•     iii.            Jesus died and it was a result of his obedience to the Father. Note that this obedience did not mean appeasing God. In other words God did not command Jesus to die on the cross. The obedience of Jesus was not about this. It was “not the placating of an angry God” (#12,iii). The obedience of Jesus meant that he accepted his mission to tell us about the Kingdom (God’s love) to the point of offering himself in solidarity with us and even facing the consequences of our rejection. It was an offering that made a new covenant possible. It is now possible to live in community—in family—with God. It is also possible for us to also follow Christ in obedience and patience (see Philem, esp. vv. 15-17). Note that the obedience of Jesus was not about appeasing God—“placating God”. The obedience of Jesus was a work of patience and justice. For us, in his footsteps, it will mean living in a way that we sustain justice, that we live fraternally with each other in communion with God. Later in Church tradition this will mean in communion with the Trinity. This is what God wants. No, God does not want our pains and suffering and punishment. He wants us to live well.
  •      iv.            There is a pneumatological dimension in the offering of Jesus. He offered himself through the Holy Spirit. The cross, paradoxically, was a way of witnessing to God. It was a way of showing how God is Father; this was done through the Holy Spirit. Jesus had full confidence in his Father even to the point of going up the cross. This was his acknowledgement of the Father. The Holy Spirit bore witness to this; that we really see how Jesus was so confident with the Father. Consequently even up the cross Jesus was already able to put up the Church. The Holy Spirit was commended to the Church; in his sacrifice Jesus also introduced the Holy Spirit.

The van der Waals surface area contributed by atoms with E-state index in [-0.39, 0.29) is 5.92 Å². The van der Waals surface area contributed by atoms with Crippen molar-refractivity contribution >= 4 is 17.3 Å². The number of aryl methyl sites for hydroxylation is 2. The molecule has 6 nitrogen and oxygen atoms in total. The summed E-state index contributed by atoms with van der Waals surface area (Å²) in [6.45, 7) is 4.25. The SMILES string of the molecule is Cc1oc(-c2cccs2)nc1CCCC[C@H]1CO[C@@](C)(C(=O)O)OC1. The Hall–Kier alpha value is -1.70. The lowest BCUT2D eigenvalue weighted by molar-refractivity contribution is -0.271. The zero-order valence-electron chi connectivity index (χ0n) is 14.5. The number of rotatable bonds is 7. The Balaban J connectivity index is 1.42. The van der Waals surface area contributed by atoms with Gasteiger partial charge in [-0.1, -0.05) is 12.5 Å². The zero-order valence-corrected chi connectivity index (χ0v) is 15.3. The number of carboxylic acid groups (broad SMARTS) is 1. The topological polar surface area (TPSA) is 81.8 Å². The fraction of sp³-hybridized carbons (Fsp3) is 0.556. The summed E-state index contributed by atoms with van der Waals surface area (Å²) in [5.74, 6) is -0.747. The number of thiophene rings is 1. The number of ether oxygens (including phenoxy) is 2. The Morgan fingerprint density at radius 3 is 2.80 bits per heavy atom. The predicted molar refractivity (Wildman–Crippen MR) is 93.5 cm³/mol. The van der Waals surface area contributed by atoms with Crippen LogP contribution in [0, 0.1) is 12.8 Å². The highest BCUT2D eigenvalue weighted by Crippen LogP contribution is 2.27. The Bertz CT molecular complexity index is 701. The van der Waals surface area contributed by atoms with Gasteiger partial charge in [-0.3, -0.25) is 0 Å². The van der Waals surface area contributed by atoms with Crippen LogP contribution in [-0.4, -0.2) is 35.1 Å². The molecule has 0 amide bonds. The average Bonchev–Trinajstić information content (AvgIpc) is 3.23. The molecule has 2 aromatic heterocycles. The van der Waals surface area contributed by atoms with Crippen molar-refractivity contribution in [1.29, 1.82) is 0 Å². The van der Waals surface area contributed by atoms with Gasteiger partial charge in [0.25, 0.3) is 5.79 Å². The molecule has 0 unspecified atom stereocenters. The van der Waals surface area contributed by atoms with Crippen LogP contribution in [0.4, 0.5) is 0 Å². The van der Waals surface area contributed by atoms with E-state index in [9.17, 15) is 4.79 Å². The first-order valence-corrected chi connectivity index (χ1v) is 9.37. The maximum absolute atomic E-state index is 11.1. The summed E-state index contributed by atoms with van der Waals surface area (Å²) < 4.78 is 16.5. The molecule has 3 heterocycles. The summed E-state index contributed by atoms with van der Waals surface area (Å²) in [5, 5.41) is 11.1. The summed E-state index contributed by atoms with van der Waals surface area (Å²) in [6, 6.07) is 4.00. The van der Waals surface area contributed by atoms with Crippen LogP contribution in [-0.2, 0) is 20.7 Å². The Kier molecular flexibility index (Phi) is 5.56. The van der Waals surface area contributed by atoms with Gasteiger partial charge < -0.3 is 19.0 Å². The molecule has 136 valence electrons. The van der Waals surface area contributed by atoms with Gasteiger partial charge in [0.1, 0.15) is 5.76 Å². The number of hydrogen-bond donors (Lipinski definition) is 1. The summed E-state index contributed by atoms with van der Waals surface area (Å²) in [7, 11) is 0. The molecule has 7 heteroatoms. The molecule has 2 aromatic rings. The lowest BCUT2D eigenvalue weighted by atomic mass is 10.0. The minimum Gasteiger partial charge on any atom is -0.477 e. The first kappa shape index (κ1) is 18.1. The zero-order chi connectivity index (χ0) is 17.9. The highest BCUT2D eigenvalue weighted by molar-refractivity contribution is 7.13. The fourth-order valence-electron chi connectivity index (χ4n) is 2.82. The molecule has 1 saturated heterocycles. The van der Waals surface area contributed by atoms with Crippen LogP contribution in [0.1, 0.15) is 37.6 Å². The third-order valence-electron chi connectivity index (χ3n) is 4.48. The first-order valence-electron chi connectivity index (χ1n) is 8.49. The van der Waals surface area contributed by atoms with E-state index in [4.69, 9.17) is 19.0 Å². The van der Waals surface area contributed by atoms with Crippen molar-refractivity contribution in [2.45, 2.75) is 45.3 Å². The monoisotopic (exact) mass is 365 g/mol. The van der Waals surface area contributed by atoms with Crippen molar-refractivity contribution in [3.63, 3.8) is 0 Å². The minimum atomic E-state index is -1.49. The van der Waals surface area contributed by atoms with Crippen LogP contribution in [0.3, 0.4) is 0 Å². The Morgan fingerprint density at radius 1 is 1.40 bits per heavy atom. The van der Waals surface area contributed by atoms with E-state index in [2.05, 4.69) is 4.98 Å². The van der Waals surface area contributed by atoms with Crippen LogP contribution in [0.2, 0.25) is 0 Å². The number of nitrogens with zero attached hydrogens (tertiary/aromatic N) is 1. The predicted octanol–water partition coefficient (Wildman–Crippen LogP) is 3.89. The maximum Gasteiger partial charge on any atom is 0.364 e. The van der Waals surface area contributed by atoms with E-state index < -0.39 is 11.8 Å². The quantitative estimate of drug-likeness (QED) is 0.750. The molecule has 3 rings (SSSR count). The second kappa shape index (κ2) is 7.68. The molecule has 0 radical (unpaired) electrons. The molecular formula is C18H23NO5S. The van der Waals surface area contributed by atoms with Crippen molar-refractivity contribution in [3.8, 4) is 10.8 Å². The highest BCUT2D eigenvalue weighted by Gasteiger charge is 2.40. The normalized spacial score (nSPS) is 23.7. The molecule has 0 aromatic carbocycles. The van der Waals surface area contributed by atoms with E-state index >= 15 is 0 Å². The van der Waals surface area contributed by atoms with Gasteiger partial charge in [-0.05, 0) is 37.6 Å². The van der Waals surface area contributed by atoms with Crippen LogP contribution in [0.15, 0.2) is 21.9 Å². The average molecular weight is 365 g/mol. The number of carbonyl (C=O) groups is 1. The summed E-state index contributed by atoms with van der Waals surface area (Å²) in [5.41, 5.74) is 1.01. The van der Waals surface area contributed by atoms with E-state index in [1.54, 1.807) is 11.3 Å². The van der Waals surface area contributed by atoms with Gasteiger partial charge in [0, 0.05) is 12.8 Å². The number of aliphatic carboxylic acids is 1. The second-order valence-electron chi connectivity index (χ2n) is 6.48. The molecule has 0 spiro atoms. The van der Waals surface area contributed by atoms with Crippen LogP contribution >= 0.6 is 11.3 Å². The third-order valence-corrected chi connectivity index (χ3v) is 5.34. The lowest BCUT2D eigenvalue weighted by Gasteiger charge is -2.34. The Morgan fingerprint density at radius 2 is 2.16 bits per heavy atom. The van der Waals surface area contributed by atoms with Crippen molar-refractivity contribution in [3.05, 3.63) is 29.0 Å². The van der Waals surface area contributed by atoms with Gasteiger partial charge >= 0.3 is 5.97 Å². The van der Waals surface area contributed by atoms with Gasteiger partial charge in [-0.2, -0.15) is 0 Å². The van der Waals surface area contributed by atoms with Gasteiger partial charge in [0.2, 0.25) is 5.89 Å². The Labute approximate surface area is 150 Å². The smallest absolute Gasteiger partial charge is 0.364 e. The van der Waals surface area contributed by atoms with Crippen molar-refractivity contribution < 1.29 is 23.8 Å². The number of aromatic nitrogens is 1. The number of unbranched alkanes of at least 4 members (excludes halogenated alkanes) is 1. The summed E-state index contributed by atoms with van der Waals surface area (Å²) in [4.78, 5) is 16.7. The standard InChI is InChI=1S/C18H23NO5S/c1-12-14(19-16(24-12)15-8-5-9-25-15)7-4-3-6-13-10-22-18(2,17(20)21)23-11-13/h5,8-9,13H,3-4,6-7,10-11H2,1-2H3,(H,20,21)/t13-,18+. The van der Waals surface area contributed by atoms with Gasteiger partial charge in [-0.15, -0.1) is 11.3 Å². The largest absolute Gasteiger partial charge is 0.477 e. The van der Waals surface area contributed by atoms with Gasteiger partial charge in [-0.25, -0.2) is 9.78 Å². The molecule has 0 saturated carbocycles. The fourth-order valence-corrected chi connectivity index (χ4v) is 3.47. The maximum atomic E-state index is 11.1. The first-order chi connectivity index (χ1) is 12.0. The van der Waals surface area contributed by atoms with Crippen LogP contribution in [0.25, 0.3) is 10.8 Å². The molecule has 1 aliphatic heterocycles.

•        v.            The death of Jesus on the cross manifested, again paradoxically perhaps, the glory of God. It was praising of God. Jesus remained faithful all the way even to the cross. Jesus obeyed the Father that even the cross did not serve as obstacle to his obedience. The cross therefore meant that obedience of Jesus; the confidence that God was never absent. For us this obedience of Jesus is our principle of obedience. The death of Jesus was not just a passio it was also an act, an action. It was the act of obedience. “The sacrifice of Jesus on the Cross was not only passio, but also actio” (#12,v).
  •      vi.            The document emphasizes that this giving of self to the Father in the Holy Spirit is considered as the most important dimension of the death of Jesus. “…the voluntary self-offering to the Father, with its pneumatic content, is the most important aspect of his death. The drama is not a conflict between fate and the individual. On the contrary, the Cross is a liturgy of obedience manifesting the unity between the Father and the Son in the eternal Spirit” (#12,v). The cross was not an unfortunate destiny.
18.  Note how this perspective is so far from the usual “punishment and compensation” notion of redemption.